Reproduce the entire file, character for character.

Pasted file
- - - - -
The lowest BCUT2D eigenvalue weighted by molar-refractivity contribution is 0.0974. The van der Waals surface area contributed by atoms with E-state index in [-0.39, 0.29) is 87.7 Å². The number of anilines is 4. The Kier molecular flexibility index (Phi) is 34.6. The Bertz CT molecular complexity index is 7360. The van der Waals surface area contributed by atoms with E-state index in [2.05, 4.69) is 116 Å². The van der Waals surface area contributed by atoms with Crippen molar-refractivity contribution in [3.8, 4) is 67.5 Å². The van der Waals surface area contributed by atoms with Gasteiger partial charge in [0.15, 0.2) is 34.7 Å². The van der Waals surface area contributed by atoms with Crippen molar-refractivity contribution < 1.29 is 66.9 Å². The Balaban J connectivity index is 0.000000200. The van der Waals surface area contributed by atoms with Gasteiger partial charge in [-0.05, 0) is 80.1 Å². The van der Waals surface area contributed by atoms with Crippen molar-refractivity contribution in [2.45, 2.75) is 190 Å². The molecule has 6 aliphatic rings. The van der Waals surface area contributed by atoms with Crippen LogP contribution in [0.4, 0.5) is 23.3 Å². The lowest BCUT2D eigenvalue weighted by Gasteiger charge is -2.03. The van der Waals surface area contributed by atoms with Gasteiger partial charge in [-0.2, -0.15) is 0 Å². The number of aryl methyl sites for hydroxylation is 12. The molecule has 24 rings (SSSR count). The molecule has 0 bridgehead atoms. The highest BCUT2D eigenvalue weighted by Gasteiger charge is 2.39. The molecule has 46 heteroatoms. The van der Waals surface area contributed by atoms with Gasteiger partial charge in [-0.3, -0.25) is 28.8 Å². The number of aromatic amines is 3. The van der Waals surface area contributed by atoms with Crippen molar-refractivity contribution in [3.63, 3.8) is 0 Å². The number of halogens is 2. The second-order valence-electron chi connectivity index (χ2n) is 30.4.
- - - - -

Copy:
The lowest BCUT2D eigenvalue weighted by molar-refractivity contribution is 0.0974. The van der Waals surface area contributed by atoms with E-state index in [-0.39, 0.29) is 87.7 Å². The number of anilines is 4. The Kier molecular flexibility index (Phi) is 34.6. The Bertz CT molecular complexity index is 7360. The van der Waals surface area contributed by atoms with E-state index in [2.05, 4.69) is 116 Å². The van der Waals surface area contributed by atoms with Crippen molar-refractivity contribution in [3.8, 4) is 67.5 Å². The van der Waals surface area contributed by atoms with Gasteiger partial charge in [0.15, 0.2) is 34.7 Å². The van der Waals surface area contributed by atoms with Crippen molar-refractivity contribution < 1.29 is 66.9 Å². The Balaban J connectivity index is 0.000000200. The van der Waals surface area contributed by atoms with Gasteiger partial charge in [-0.05, 0) is 80.1 Å². The van der Waals surface area contributed by atoms with Crippen molar-refractivity contribution in [2.45, 2.75) is 190 Å². The molecule has 6 aliphatic rings. The van der Waals surface area contributed by atoms with Crippen LogP contribution in [0.4, 0.5) is 23.3 Å². The lowest BCUT2D eigenvalue weighted by Gasteiger charge is -2.03. The van der Waals surface area contributed by atoms with Gasteiger partial charge in [-0.2, -0.15) is 0 Å². The number of aryl methyl sites for hydroxylation is 12. The molecule has 24 rings (SSSR count). The molecule has 0 bridgehead atoms. The highest BCUT2D eigenvalue weighted by Gasteiger charge is 2.39. The molecule has 46 heteroatoms. The van der Waals surface area contributed by atoms with Gasteiger partial charge in [-0.3, -0.25) is 28.8 Å². The number of aromatic amines is 3. The van der Waals surface area contributed by atoms with Crippen molar-refractivity contribution in [3.63, 3.8) is 0 Å². The number of halogens is 2. The second-order valence-electron chi connectivity index (χ2n) is 30.4.